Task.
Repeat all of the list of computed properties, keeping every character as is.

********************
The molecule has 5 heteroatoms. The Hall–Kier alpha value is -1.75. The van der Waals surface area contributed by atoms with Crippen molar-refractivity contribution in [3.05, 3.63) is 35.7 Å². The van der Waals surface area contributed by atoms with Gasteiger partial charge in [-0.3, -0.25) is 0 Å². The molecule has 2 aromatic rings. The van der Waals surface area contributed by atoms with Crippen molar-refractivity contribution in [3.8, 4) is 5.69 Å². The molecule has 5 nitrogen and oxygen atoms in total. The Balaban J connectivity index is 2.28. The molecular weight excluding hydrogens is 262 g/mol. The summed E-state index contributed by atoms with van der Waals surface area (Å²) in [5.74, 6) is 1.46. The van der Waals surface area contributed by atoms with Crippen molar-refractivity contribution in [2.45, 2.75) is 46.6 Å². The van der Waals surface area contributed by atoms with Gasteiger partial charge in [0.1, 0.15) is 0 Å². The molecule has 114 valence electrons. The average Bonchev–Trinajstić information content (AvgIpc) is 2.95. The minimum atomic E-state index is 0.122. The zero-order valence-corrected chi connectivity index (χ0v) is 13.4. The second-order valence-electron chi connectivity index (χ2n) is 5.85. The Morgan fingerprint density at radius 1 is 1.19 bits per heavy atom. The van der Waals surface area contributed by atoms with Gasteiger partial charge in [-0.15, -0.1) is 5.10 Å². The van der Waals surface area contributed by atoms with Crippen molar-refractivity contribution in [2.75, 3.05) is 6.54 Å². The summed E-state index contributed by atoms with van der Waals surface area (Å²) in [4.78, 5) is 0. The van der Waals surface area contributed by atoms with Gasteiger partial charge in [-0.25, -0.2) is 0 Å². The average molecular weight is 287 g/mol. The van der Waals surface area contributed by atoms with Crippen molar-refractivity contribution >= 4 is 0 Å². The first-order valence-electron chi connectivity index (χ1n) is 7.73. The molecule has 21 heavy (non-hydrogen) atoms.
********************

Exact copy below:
The molecule has 5 heteroatoms. The Hall–Kier alpha value is -1.75. The van der Waals surface area contributed by atoms with Crippen molar-refractivity contribution in [3.05, 3.63) is 35.7 Å². The van der Waals surface area contributed by atoms with Gasteiger partial charge in [-0.3, -0.25) is 0 Å². The molecule has 2 aromatic rings. The van der Waals surface area contributed by atoms with Crippen molar-refractivity contribution in [3.8, 4) is 5.69 Å². The molecule has 5 nitrogen and oxygen atoms in total. The Balaban J connectivity index is 2.28. The molecular weight excluding hydrogens is 262 g/mol. The summed E-state index contributed by atoms with van der Waals surface area (Å²) in [5.74, 6) is 1.46. The van der Waals surface area contributed by atoms with Crippen molar-refractivity contribution in [2.45, 2.75) is 46.6 Å². The van der Waals surface area contributed by atoms with Gasteiger partial charge in [0.1, 0.15) is 0 Å². The molecule has 114 valence electrons. The average Bonchev–Trinajstić information content (AvgIpc) is 2.95. The minimum atomic E-state index is 0.122. The zero-order valence-corrected chi connectivity index (χ0v) is 13.4. The second-order valence-electron chi connectivity index (χ2n) is 5.85. The Morgan fingerprint density at radius 1 is 1.19 bits per heavy atom. The van der Waals surface area contributed by atoms with Gasteiger partial charge in [-0.15, -0.1) is 5.10 Å². The van der Waals surface area contributed by atoms with Crippen molar-refractivity contribution in [2.75, 3.05) is 6.54 Å². The summed E-state index contributed by atoms with van der Waals surface area (Å²) in [4.78, 5) is 0. The van der Waals surface area contributed by atoms with Gasteiger partial charge in [-0.25, -0.2) is 0 Å². The average molecular weight is 287 g/mol. The van der Waals surface area contributed by atoms with Crippen molar-refractivity contribution >= 4 is 0 Å². The first-order valence-electron chi connectivity index (χ1n) is 7.73. The molecule has 21 heavy (non-hydrogen) atoms.